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Village Artisans Gallery: Out Of The Basement and Into The Light

By Elisha Neubauer

Nestled in the picturesque historic village of Boiling Springs, in a beautiful 142-year-old brick church building, you'll find the Village Artisans Gallery. Perfectly suited for its location, the gallery is a nationally-recognized treasure trove of high-quality American artistry.

Filling the space is a smattering of fine art and handmade crafts created by over 200 of the best Pennsylvanian and American artists. There's something to please every taste, from traditional and contemporary crafts such as blown glass, pottery, and wrought iron, to stunning fine art, children's book illustrations, calligraphy, and more.

The journey to becoming a nationally-recognized gallery was a long one, starting back in 1995. At the time, P.J. Heyman, owner of Village Artisans Gallery, was already in the art industry running her stained glass business from her private basement. Knowing she wanted to do more with what she had, Heyman began searching for opportunities.

"I became aware that the Brethren church in Boiling Springs was disbanding and would be selling their brick building built in 1875," she said. "I saw this as an opportunity to move my stained glass studio into a light-filled space where I could welcome my customers."

At the time Heyman had begun her search, she already had other artists interested in her gallery concept.

"I also wanted to provide space for two more craft artists and display and sell the work of others," Heyman said. Little did she know what path her idea would be taking in the near future. The gallery opened its doors to the public on April 1, 1995 with only three featured ventures: Heyman's stained glass works, Gay Foltz' Folk Art Carving Studio, and Fred Sheldon's Duck Decoy Studio. While these were the three highlighted studios, the gallery did kick things off with works displayed from over 50 members of the Pennsylvania Guild of Craftsmen. Since launching, the gallery has gone on to win several awards.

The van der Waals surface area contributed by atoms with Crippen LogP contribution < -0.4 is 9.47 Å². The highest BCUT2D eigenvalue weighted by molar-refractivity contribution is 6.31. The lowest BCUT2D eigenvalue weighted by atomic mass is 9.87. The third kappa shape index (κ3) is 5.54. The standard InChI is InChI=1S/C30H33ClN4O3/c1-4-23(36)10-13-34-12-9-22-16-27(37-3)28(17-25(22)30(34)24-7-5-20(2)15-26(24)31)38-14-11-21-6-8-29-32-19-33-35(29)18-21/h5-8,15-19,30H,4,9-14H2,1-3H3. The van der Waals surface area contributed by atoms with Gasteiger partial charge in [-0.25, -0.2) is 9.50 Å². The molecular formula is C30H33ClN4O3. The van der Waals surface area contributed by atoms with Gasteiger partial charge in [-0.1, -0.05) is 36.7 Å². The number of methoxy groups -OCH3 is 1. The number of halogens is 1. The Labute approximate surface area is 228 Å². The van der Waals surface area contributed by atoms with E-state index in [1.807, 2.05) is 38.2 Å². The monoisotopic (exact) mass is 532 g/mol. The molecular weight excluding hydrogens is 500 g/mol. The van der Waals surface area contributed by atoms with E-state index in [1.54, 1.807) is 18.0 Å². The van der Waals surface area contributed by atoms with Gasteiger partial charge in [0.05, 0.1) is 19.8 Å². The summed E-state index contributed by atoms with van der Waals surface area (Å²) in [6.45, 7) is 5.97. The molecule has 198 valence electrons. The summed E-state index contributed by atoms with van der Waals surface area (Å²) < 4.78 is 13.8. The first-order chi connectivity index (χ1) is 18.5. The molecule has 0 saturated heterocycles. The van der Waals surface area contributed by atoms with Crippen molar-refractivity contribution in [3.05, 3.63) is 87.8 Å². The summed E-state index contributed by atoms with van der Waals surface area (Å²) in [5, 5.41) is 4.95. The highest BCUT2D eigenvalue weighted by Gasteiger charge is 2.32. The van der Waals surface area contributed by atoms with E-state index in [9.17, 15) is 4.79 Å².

"I look for work that is not cookie cutter, has style and is well made by individual American craft and fine artists, studios and small family businesses," Heyman said.

The works displayed within the gallery are equally as assorted as the price ranges, ensuring that everyone can find something that matches their tastes and budget. In addition to fine art and photography, Heyman has provided a haven for more unusual works, such as fused and blown glass, turned wood, and paper cuttings.

In an effort to garner more appreciation for the unique art forms housed within the gallery's walls, Village Artisans Gallery hosts an event series called Artists in Action. Each artist featured during the series sets up a temporary studio within the gallery space, allowing guests to view the artist in action.

"It's a wonderful opportunity to talk to the artist in person and see first-hand how their work is created," she said. "You are invited to be informed and entertained while watching the artist at work."

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About The Author

Elisha Neubauer is a freelance editor, ghostwriter, book reviewer, and author. She is...

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